• BridiePamment

Meet: Dee Brock

Dedicated, committed & kindhearted: Dee Brock has worked tirelessly to give back to her community through project management, and it is dear to her heart to that we remain committed to providing access to education for those in developing nations.

Dee Brock - Director at the LBW Trust

Who is Dee Brock? What do you stand for?

On the professional side, I've been a Project Manager for over 10 years on various community and government projects - from community level projects to large and complex projects. What I stand for, and the reason I'm involved with the LBW Trust, is that my parents migrated to Australia over 35 years ago now from Sri Lanka, in search of a better life for their future family. I'm so lucky to get the opportunities I did here in Australia for free through the public school system. You only have to look at my cousins back in Sri Lanka to know it's a hard slog. Whereas here in Australia, for the most part, it's merit based and even if you don’t have a high academic ranking everyone has the opportunity to at least get a basic level of education. That's why I'm involved with the LBW Trust, to make sure that those in developing countries get the same opportunities that we sometimes take for granted here in Australia.

"[My cousins] can go back to the communities that my parents grew up in and can give so much back that our parents just didn't have access to."

Why is giving others the opportunity to learn important to you?

For me it goes back to the whole premise of what the LBW Trust is all about - levelling the global playing field in education. I think that even if you have a basic level of education, it just opens up so many more doors and more career paths. I've travelled a fair bit through Asia and you can see what that basic level of education can do for a family and community. Even within my own family, you can see from my parent’s generation to my generation, the career options that are now open and available to us. Our parents had limited schooling, like my dad, he left in Year 10, but some of my cousins are now engineers, nurses, and school teachers. They can go back to the communities that my parents grew up in and give so much back that our parents just didn't have access to. They can inspire the next generation of our family. Education opens up so many doors, and I think everyone should have that right.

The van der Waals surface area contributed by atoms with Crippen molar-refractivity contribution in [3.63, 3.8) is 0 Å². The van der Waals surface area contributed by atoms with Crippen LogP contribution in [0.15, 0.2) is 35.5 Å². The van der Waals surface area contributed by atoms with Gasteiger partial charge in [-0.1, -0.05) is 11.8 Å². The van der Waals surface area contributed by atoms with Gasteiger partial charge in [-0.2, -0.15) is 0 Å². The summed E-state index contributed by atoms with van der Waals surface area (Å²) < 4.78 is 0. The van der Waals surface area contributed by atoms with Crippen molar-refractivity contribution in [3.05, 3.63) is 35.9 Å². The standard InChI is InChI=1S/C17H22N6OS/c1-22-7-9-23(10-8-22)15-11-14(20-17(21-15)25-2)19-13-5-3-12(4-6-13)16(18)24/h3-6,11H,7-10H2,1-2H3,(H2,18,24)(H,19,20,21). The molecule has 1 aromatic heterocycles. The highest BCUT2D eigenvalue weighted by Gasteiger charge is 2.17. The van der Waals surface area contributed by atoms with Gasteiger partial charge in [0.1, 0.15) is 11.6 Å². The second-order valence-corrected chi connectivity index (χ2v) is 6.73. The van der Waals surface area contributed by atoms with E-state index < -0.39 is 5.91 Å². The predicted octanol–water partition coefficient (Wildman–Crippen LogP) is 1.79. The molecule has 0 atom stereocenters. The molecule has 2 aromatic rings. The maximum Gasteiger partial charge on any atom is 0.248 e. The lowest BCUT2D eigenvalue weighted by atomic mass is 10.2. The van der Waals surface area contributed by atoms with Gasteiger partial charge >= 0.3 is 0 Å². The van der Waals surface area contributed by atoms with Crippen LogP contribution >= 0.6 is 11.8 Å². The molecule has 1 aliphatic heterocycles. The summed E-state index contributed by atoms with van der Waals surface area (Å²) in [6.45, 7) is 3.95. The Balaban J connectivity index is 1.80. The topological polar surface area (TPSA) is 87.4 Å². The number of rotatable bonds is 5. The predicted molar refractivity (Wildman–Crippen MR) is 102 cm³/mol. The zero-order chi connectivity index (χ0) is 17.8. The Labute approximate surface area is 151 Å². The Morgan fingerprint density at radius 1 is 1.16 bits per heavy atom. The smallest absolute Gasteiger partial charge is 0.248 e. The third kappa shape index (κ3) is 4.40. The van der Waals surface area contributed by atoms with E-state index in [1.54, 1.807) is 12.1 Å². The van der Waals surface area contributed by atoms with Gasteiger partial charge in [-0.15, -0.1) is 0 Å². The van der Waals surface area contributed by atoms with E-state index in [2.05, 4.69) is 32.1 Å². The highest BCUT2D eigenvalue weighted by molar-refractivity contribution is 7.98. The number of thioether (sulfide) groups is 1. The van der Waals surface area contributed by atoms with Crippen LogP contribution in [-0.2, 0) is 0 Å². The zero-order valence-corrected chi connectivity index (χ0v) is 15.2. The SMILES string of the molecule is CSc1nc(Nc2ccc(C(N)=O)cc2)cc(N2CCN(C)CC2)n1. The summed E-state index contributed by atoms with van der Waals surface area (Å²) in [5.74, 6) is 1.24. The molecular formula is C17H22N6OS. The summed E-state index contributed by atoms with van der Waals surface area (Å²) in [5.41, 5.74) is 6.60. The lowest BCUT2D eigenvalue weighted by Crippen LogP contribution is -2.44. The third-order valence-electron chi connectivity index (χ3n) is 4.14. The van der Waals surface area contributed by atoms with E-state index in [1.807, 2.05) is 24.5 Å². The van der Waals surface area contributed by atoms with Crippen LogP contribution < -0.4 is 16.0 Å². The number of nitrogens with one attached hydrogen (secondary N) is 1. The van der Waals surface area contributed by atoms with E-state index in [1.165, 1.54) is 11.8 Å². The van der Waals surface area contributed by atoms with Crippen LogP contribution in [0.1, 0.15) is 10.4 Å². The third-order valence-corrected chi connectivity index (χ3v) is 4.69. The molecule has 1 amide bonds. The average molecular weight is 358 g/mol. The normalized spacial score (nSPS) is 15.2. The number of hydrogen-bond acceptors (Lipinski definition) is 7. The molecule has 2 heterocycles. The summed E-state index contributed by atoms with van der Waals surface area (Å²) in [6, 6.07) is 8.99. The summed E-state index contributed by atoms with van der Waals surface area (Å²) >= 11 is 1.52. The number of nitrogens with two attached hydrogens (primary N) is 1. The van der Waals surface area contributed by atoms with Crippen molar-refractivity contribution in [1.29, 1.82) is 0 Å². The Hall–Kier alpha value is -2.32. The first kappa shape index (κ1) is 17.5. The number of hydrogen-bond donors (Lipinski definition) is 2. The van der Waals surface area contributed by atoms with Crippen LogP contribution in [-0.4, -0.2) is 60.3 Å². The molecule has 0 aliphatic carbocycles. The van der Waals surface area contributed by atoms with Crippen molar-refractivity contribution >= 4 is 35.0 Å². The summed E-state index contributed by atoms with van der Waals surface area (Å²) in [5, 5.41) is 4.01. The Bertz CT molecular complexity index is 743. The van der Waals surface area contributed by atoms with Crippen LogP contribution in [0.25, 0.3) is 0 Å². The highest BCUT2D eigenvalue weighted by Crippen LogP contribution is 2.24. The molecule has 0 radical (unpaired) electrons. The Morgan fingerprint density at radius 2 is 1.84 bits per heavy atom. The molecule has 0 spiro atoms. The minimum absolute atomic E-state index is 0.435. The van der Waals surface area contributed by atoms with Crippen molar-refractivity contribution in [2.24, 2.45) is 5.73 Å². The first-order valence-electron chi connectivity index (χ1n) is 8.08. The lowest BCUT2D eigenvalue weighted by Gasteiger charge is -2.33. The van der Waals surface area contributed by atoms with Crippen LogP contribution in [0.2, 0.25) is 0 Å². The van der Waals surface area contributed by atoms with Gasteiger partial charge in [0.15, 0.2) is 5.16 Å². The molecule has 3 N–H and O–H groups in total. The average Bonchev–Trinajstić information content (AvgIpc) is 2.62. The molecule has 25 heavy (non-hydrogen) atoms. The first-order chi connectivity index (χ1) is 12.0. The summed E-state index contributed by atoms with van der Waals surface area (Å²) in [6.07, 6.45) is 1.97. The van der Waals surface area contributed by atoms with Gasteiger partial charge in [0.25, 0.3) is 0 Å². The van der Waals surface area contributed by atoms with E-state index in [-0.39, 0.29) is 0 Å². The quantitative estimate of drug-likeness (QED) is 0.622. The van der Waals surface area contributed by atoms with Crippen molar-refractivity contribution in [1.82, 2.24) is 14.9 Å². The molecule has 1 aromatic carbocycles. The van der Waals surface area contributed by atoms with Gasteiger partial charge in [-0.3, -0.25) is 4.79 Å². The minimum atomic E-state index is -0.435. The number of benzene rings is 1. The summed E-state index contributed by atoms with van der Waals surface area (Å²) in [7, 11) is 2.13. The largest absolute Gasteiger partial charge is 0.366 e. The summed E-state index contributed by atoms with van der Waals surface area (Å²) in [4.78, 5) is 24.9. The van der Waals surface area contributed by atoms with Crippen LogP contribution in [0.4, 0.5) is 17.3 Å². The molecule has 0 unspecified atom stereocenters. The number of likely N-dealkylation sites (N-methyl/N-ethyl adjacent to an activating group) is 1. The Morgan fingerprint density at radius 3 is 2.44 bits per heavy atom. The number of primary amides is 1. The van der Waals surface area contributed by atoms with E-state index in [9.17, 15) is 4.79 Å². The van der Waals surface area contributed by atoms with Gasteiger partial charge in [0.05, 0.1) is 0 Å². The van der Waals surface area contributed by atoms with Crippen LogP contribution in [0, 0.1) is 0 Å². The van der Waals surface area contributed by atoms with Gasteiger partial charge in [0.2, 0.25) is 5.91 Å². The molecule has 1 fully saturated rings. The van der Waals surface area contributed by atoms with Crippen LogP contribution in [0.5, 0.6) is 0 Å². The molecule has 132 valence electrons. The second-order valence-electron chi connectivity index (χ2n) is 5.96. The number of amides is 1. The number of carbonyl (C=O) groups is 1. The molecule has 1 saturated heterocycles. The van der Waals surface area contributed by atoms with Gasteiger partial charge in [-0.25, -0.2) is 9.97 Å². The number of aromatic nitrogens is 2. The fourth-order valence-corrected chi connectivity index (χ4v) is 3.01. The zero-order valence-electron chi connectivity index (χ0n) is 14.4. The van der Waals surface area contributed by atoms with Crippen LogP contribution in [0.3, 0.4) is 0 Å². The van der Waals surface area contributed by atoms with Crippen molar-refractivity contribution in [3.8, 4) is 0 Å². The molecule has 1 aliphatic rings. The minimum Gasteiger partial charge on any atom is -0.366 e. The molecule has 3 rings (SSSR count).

Did your parents teach you the value of education?

It's one of the reasons why my parents came out [to Australia] in the first place, so that their family could have access to those things that they didn't have growing up. My dad had to leave school at 16 so he could get a job to support his family. When I think of myself at 16 I just cannot imagine having to do that. My mum was able to finished school up to Year 12, but because my grandfather was aligned with the wrong political party at the time it meant that tertiary opportunities just weren't there for her. Unfortunately at the time, if your parents chose the wrong political party to follow [in Sri Lanka] you were basically put further down in the queue on university waiting lists. The cost alone also made it difficult for many to further their education as well.

Education was always very important growing up. It wasn't that [my parents] pressured us to be doctors or engineers. All they asked was that we had a basic level of education. I was really lucky because not all parents are like that. We did our best, my siblings and I finished Year 12 and we all went on to study at university.

Who was your favourite teacher?

I had a few in high school, I was really lucky like that. I had a really fun Modern History teacher when I was in Year 10-12. He made learning so interesting. It was also the way he taught, he had time for everyone. Because I loved history he'd lend me books on other topics that weren't taught in class, for example Malcolm X and Martin Luther King.

"I'm taking that knowledge to work... where I give back to the community. I take that education and contribute to the LBW Trust."

What are you most proud of having achieved?

I think finishing school, going to university and doing well in my career is something I'm most proud of because my parents sacrificed a lot. So being able to give back to them in that regard, it's a big achievement and that's probably what I'm most proud of. I'm taking that knowledge to work in the project space that I do, where I give back to the community. I take that education and contribute to the LBW Trust. I've now got an 18 month old son, and I like to think that my husband and I can instil the love of learning in him, as our parents did with us, and one day explain to him his grandparent's sacrifices for their future family. He already loves books. The minute you start reading a book he'll drop whatever he's doing to come and sit with you and listen - it’s gorgeous!

Do you have a favourite event in the LBW Trust calendar?

National Backyard Cricket’s up there now, because it's an event that's very inclusive for families and the community, and it's not expensive. It’s an event that you can host in your own backyard, or you can go to a park. You know, it's really adaptable and it’s becoming a favourite event of mine.

Thanks for your time Dee!

If you'd like more information on the students we help, visit the 'Our Impact' page in What We Do above!

If you'd like more information on National Backyard Cricket, visit our website: https://www.nationalbackyardcricket.com/

72 views0 comments

Recent Posts

See All